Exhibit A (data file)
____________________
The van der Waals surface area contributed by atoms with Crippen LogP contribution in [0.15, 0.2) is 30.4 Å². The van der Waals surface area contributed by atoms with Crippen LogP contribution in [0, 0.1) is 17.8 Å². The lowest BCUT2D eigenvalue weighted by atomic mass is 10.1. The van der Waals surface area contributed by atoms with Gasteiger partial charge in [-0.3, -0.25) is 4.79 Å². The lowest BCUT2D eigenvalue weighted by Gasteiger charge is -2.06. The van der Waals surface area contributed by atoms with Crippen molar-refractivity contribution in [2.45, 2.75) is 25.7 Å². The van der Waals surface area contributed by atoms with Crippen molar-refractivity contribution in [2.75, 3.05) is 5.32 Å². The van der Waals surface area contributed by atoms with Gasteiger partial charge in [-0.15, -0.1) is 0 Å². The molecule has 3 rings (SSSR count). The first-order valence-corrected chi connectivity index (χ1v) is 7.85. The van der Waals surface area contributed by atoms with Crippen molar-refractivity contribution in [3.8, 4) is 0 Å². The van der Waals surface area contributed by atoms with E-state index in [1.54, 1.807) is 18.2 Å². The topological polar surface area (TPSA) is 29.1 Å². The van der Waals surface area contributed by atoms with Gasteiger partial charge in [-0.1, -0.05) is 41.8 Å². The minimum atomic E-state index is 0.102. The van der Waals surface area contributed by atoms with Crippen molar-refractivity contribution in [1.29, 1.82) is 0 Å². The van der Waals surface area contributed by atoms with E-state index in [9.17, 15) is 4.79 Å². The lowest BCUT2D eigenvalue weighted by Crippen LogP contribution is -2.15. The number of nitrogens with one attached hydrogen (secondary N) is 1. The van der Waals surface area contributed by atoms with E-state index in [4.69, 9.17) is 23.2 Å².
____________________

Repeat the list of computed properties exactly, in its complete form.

The van der Waals surface area contributed by atoms with Crippen LogP contribution in [0.15, 0.2) is 30.4 Å². The van der Waals surface area contributed by atoms with Crippen LogP contribution in [0, 0.1) is 17.8 Å². The lowest BCUT2D eigenvalue weighted by atomic mass is 10.1. The van der Waals surface area contributed by atoms with Gasteiger partial charge in [-0.3, -0.25) is 4.79 Å². The lowest BCUT2D eigenvalue weighted by Gasteiger charge is -2.06. The van der Waals surface area contributed by atoms with Crippen molar-refractivity contribution in [2.45, 2.75) is 25.7 Å². The van der Waals surface area contributed by atoms with Crippen molar-refractivity contribution in [2.75, 3.05) is 5.32 Å². The van der Waals surface area contributed by atoms with Gasteiger partial charge in [-0.15, -0.1) is 0 Å². The molecule has 3 rings (SSSR count). The first-order valence-corrected chi connectivity index (χ1v) is 7.85. The van der Waals surface area contributed by atoms with Crippen molar-refractivity contribution in [3.8, 4) is 0 Å². The van der Waals surface area contributed by atoms with E-state index in [1.54, 1.807) is 18.2 Å². The topological polar surface area (TPSA) is 29.1 Å². The van der Waals surface area contributed by atoms with Gasteiger partial charge in [-0.1, -0.05) is 41.8 Å². The minimum atomic E-state index is 0.102. The van der Waals surface area contributed by atoms with Crippen molar-refractivity contribution in [1.29, 1.82) is 0 Å². The van der Waals surface area contributed by atoms with E-state index in [9.17, 15) is 4.79 Å². The lowest BCUT2D eigenvalue weighted by Crippen LogP contribution is -2.15. The number of nitrogens with one attached hydrogen (secondary N) is 1. The van der Waals surface area contributed by atoms with E-state index in [4.69, 9.17) is 23.2 Å².